Skip Repeated Content

Summary

Our insight into a recent judgment of the Court of Appeal:  the judgment provides valuable analysis from the Court of Appeal as to the legal principles and the policy considerations around what constitutes an abuse of process as well as a warning as to the limits to a party’s entitlement to appeal as of right in contempt matters.

Mr Nambiar, who was in contempt for breaching an injunction (the Contempt Order), was committed to prison (the Committal Order). Here the Court of Appeal addressed whether his appeal, purportedly made against the Committal Order (and therefore as of right to the Court of Appeal without the need for permission) should be struck out as an abuse. It was not in fact an appeal against the Committal Order but instead a second appeal against the Contempt Order and permission to appeal against the Contempt Order had already been sought from the High Court and refused. This judgment is a valuable analysis from the Court of Appeal as to the legal principles and the policy considerations around what constitutes an abuse as well as a warning as to the limits to a party’s entitlement to appeal as of right in contempt matters under the Administration of Justice Act 1960 (AJA 1960). Written by Rachel Ziegler, partner, and Sharon Kennedy, knowledge development lawyer at Bryan Cave Leighton Paisner.

Nambiar v Solitair Ltd [2022] EWCA Civ 1135

What are the practical implications of this case?

Appeal as of right

The right to appeal without permission in respect of a committal order (AJA 1960, s 13(1) and CPR  52.3(1)(a)(i)) is a circumscribed right. Permission is needed where the order does not in fact commit the person to prison or the challenge is exclusively to a finding of contempt and there is no challenge to the nature and length of the sentence.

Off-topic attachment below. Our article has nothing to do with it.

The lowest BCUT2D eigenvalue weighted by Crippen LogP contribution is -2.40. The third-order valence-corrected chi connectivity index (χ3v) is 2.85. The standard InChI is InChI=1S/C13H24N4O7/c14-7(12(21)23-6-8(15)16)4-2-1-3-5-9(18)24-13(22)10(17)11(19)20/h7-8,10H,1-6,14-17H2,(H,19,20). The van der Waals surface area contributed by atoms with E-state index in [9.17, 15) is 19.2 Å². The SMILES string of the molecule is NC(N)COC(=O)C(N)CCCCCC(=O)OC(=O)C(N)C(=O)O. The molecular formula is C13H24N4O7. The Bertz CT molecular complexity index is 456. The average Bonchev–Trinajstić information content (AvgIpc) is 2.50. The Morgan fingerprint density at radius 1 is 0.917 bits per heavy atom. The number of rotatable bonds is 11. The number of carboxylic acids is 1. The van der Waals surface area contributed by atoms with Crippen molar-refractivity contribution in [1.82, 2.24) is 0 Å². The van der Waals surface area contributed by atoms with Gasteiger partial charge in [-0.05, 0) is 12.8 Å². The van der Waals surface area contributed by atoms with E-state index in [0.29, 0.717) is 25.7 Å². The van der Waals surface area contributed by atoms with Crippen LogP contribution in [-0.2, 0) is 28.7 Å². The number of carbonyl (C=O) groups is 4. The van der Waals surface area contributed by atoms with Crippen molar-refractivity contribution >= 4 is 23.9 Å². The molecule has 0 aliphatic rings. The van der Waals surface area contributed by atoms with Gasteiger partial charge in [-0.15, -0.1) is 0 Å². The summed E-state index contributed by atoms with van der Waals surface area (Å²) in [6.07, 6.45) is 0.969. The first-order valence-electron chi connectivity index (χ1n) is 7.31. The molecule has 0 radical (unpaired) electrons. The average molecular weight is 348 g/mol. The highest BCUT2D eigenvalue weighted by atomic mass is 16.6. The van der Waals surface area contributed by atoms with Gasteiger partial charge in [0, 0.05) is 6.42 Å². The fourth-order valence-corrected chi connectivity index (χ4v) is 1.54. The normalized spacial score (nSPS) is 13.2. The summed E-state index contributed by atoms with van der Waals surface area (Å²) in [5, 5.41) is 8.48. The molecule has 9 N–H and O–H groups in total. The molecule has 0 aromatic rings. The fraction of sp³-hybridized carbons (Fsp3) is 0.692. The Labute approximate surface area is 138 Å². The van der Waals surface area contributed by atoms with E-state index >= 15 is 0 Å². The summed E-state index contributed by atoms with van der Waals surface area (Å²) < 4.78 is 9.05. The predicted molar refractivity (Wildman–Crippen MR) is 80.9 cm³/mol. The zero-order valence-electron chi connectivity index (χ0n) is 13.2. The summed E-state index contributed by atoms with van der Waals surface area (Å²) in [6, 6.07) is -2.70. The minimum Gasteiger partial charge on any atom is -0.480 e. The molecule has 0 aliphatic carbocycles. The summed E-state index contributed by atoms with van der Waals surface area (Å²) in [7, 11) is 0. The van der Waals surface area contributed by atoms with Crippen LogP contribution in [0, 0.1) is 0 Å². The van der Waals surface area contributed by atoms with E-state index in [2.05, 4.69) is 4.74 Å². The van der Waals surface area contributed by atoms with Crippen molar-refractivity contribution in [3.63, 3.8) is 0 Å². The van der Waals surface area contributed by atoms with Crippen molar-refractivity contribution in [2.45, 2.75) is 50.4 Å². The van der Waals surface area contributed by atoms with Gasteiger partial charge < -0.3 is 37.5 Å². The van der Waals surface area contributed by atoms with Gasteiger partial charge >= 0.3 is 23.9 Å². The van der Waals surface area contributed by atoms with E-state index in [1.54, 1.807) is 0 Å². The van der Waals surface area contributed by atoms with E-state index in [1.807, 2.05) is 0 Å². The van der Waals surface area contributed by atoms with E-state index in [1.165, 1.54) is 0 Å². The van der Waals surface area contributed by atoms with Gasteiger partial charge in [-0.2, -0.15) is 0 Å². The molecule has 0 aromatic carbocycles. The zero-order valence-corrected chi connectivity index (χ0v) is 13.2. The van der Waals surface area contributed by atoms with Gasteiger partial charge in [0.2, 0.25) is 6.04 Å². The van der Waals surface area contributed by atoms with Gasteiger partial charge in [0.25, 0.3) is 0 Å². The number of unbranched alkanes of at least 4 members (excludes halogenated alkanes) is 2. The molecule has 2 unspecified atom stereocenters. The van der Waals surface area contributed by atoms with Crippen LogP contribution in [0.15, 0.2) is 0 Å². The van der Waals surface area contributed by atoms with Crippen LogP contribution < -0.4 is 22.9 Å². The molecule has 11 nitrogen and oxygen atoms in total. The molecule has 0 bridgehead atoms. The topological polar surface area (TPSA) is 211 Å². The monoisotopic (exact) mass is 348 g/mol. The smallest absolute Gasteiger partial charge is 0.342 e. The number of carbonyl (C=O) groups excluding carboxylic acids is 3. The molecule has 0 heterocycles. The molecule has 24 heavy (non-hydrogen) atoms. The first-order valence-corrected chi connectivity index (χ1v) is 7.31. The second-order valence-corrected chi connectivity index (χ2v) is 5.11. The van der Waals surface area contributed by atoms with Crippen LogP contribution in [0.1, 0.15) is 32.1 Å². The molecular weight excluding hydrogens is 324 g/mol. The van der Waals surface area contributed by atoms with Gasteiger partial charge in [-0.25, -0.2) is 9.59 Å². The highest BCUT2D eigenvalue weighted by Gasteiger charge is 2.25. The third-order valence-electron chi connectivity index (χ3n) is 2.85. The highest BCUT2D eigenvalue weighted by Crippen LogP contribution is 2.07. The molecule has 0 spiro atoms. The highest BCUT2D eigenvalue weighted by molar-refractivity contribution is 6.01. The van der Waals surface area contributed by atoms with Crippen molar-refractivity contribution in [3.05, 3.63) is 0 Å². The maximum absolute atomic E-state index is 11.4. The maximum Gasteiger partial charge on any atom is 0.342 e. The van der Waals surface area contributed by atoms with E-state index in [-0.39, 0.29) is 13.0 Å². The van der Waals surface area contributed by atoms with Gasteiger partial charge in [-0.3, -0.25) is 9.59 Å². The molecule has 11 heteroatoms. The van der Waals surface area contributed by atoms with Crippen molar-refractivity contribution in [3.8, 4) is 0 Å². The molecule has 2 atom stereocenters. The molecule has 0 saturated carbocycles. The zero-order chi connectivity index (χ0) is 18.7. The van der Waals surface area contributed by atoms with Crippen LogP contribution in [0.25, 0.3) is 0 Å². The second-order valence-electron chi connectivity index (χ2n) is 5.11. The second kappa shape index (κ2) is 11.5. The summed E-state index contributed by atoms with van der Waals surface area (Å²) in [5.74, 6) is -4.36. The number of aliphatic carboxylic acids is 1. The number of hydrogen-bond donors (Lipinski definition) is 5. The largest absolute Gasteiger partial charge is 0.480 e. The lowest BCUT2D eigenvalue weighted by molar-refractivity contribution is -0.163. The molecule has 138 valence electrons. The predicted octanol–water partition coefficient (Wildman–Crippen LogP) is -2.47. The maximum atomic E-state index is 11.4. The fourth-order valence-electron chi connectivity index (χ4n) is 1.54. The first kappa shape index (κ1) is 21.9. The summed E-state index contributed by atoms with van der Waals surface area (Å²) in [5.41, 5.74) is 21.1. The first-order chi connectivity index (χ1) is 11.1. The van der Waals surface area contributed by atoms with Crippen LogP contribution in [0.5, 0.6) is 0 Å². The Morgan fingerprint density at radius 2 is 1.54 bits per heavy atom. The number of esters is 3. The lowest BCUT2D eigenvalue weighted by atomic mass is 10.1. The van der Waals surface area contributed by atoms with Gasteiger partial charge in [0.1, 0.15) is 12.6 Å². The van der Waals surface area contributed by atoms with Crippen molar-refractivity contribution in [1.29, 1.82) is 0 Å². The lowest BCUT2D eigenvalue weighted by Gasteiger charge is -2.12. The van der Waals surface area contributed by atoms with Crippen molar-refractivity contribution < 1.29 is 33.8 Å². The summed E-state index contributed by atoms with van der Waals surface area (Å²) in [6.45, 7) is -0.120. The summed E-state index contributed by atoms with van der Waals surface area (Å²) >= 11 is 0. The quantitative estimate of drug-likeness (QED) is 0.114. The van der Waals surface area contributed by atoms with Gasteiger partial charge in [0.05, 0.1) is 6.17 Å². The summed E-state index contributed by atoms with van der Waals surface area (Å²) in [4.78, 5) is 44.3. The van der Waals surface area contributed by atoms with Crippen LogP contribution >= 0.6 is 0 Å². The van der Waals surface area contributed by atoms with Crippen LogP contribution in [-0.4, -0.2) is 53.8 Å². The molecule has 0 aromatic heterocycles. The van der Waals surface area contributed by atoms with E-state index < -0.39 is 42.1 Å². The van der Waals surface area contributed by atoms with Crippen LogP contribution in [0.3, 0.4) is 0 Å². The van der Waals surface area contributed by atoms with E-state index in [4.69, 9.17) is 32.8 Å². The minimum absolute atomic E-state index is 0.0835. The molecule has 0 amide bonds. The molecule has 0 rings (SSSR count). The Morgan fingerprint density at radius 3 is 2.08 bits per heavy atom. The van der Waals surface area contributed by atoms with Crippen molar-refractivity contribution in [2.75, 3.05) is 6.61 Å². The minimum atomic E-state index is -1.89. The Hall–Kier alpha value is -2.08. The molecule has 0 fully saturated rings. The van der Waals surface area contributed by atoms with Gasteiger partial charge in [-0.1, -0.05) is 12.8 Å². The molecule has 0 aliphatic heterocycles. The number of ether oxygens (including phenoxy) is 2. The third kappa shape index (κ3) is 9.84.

Abuse of process

If the court is satisfied that the process of the court is being abused, there is a duty (and not a discretion) absent some unusual circumstances, to strike out the appeal for misuse of the court’s procedures.

Re-opening an appeal (in this case the application for permission to appeal the contempt finding)

Re-opening an appeal is possible only in truly exceptional circumstances. CPR 52.30 is drafted in highly restrictive terms with a high hurdle to be surmounted. The jurisdiction can only properly be invoked where the integrity of the earlier proceedings, whether at trial or first appeal, has been ‘critically undermined’. The rule is not intended to cater for mistakes by the lawyers involved ‘no matter how reasonable and understandable they may be’. A wrong earlier decision or result, fresh evidence or an issue being very important to a party, is not sufficient to displace the fundamental public important of the need for finality. The injustice that would be caused if the appeal is not re­opened must be so grave as to overcome that pressing need.

What was the background?